After the feast, those with room left in their stomachs were taken to the local garden bowls club (seriously!) which was actually a local hotspot and hive for the young and the beautiful. Despite us insisting on it, Matt (Kyle’s mum’s partner) barely let us buy a single drink and the consequences of the ensuing booze session can be seen below. Michelle (Kyle’s mum), Matt and Chelsea (Kyle’s sister), thank you so much for showing us true Cape Town hospitality – it’s difficult to imagine why Kyle would ever want to leave home!

We've seen this a lot in Africa: Gents' loos called 'Adam', and Ladies' called 'Eve'. Would it surprise you to know this one was full of crap?

The phantom middle finger strikes again...

Sonya, Kimbo & Laraldo (the latter didn't get the memo about this being the joke pose)

That's better!

Berbs looking mischievous & Son looking special.

Who smelt it dealt it.

A painful surprise.

I think this was the 'just tasted a hot chilli' pose.

Love this 'pleasant surprise' shot.


At this point, I can't remember what the poses just enjoy!

Givin' the 'tude.

The lows...

...and highs of Sonya Ohlen.

Normski with an unsuspecting Laraldo.

The good, the bald and the ugly...(you decide who's who)

Nursing sore heads, the next day was very much a chillout day which we used to amble on down to the waterfront and buy some much needed camping supplies (replacement roll-mats, stuff sacks etc) at the Cape Union Mart by the Victoria &Alfred wharf (a massive shopping complex). It was here that, when going to an ATM I realised I’d misplaced my primary bank card. I don’t think it was stolen, as no other cards were taken, nor was any cash (I had $800 in my wallet) and I couldn’t think when there would have been an opportunity to steal it. The best I could come up with was that I’d posted it off to the British Embassy in Pretoria with our passport applications in a mix-up at the post office.

Feeling well and truly spent (in wallet and energy) we caught a taxi back to Ashanti which dropped us off at ‘One World’ travel/tour operator at the top of Long Street so we could book our Great White Shark cage-diving. If any of you are looking at doing this, I can tell you that we looked around quite a bit and One World gave us the best price by a LONG was R1,000 – about R600 cheaper than anywhere else we’d seen. The company One World used was called Eco-Adventures and the price included the two hour transfer to and from Hermanus, breakfast, lunch, 25 min boat journey to the sharks, wetsuit and mask and snorkel hire and about 5 hours out on the water getting in and out of the cage. It was Friday 13th(!!!)and, not being superstitious, Berbs, Yoichi, Son, Lara and I went ahead and booked our shark dive for Monday 16th August...but more of this later.

For the weekend, Lara, Son and I rented a car and did a mini road-trip. On the Saturday we took in the factory outlet stores (Access Park) on the outskirts of the city; the thriving colony of 'African Penguins' at the sanctuary at ‘Boulders’ (best viewed from the purpose-built wooden walkways on Foxy Beach); and the world class views at Cape Point and The Cape of Good Hope.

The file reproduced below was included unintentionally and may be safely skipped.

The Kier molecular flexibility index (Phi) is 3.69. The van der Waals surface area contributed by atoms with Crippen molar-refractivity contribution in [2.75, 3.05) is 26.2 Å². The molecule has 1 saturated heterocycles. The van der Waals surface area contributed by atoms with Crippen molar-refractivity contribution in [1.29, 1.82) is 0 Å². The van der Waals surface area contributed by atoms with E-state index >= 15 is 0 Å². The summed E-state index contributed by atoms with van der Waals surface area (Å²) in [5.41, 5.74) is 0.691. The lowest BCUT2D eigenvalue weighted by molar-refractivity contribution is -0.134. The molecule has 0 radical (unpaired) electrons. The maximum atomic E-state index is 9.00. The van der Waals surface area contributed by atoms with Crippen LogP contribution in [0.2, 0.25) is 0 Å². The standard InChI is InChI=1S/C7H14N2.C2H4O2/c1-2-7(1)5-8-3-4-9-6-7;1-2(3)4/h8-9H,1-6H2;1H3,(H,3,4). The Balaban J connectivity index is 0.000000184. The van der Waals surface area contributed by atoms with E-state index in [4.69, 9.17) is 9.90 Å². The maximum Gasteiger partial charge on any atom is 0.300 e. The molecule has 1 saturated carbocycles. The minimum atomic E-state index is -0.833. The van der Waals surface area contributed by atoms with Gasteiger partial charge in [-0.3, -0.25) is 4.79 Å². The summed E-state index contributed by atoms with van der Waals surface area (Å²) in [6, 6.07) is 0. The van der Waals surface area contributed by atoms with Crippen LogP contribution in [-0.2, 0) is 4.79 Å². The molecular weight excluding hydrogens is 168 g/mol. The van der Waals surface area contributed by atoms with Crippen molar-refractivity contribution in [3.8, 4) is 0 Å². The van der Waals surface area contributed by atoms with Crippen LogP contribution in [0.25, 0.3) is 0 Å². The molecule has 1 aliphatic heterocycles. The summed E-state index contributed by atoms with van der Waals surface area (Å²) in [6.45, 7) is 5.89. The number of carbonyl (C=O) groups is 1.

Laraldo at Cape Point, with The Cape of Good Hope behind her.

Looking back into False Bay from Cape Point.

Cape of Good Hope

False Bay

A long way from home.

Saw these baboons on the roadside on the way back along Cape Peninsula.

Slangkop lighthouse, near Kommetjie (about half way down the west coast of the Cape Peninsula).

Penguins at the sanctuary in Boulders.

Synchronised pruning.

The following day (Sunday), we drove out to ‘Hermanus’ where we’d been told we could do some whale-spotting: the season was right for the whales to come right into the bay, almost within reach from the sure. Disappointingly, we never did see them up close but we did see a few tail splashes and water-spouts in the near distance. Somewhere along the way during our road trip, we stopped off at a second-hand book-store in Gordon’s Bay and offloaded about 30 of the worst books from the ‘truck library’ (i.e. leftovers from previous passengers) and did a part-exchange for about 50 new ones. So if you’re next on this truck, you’ve got me to thank for ‘Charles Bronson’s Good Prison Guide’ plus a few other gems.

We went to Hermanus for some whale watching and all we saw was this 'rock-dassie'

...and a few seagulls.
By 6am on Monday 16th August we were humming the Jaws theme to each other as we awaited our mini-bus to take us back out to the launch point in Gansbaai (near Hermanus). Two hours later, we were there signing our lives away and getting briefed in by a really cool South African guy, a proper ‘Boer’ and a good ‘oke’ as they say in those parts. (He promised me his missing finger was not a shark-related injury...but I still have doubts.)

After this, we all strolled down to the port where we were at first told that the boat we were supposed to use was broken...(!)...not to worry though, they had a back-up. About ten minutes later we were bombing along  on the boat, us five Af Trails passengers plus a few other tourists from around the world. Within several minutes, Yoichi was looking green from the (relatively calm) journey. Despite me asking him the night before that if he gets seasick he should take something for it, I was told “ don’t mind. It is challenge.” Sure enough, it was a challenge for him on the boat, and one I don’t think he was comfortable with.